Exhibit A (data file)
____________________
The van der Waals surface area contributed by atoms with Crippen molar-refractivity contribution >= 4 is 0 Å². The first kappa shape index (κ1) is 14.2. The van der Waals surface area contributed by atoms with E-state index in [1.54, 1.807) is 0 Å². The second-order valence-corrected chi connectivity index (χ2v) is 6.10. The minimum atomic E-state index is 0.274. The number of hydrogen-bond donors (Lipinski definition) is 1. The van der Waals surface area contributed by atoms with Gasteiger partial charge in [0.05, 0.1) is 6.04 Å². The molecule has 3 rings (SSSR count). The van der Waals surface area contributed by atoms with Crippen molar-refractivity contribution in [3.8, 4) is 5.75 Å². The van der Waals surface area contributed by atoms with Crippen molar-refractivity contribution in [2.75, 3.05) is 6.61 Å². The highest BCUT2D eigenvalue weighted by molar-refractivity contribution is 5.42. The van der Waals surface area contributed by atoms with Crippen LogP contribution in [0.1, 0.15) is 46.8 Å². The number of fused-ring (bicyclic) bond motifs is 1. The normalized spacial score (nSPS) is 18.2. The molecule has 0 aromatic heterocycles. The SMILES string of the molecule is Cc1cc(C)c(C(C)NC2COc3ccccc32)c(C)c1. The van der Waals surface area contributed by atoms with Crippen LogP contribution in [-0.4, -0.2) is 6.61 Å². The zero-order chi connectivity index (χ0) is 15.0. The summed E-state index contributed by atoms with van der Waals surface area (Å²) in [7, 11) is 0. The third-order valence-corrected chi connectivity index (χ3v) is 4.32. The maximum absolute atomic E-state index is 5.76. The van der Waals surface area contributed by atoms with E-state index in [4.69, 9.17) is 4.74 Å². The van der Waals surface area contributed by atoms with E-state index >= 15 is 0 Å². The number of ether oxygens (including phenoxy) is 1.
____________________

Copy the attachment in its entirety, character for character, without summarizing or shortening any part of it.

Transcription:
The van der Waals surface area contributed by atoms with Crippen molar-refractivity contribution >= 4 is 0 Å². The first kappa shape index (κ1) is 14.2. The van der Waals surface area contributed by atoms with E-state index in [1.54, 1.807) is 0 Å². The second-order valence-corrected chi connectivity index (χ2v) is 6.10. The minimum atomic E-state index is 0.274. The number of hydrogen-bond donors (Lipinski definition) is 1. The van der Waals surface area contributed by atoms with Gasteiger partial charge in [0.05, 0.1) is 6.04 Å². The molecule has 3 rings (SSSR count). The van der Waals surface area contributed by atoms with Crippen molar-refractivity contribution in [3.8, 4) is 5.75 Å². The van der Waals surface area contributed by atoms with Crippen molar-refractivity contribution in [2.75, 3.05) is 6.61 Å². The highest BCUT2D eigenvalue weighted by molar-refractivity contribution is 5.42. The van der Waals surface area contributed by atoms with Crippen LogP contribution in [0.1, 0.15) is 46.8 Å². The number of fused-ring (bicyclic) bond motifs is 1. The normalized spacial score (nSPS) is 18.2. The molecule has 0 aromatic heterocycles. The SMILES string of the molecule is Cc1cc(C)c(C(C)NC2COc3ccccc32)c(C)c1. The van der Waals surface area contributed by atoms with Crippen LogP contribution in [-0.4, -0.2) is 6.61 Å². The zero-order chi connectivity index (χ0) is 15.0. The summed E-state index contributed by atoms with van der Waals surface area (Å²) in [7, 11) is 0. The third-order valence-corrected chi connectivity index (χ3v) is 4.32. The maximum absolute atomic E-state index is 5.76. The van der Waals surface area contributed by atoms with E-state index in [4.69, 9.17) is 4.74 Å². The van der Waals surface area contributed by atoms with E-state index >= 15 is 0 Å². The number of ether oxygens (including phenoxy) is 1.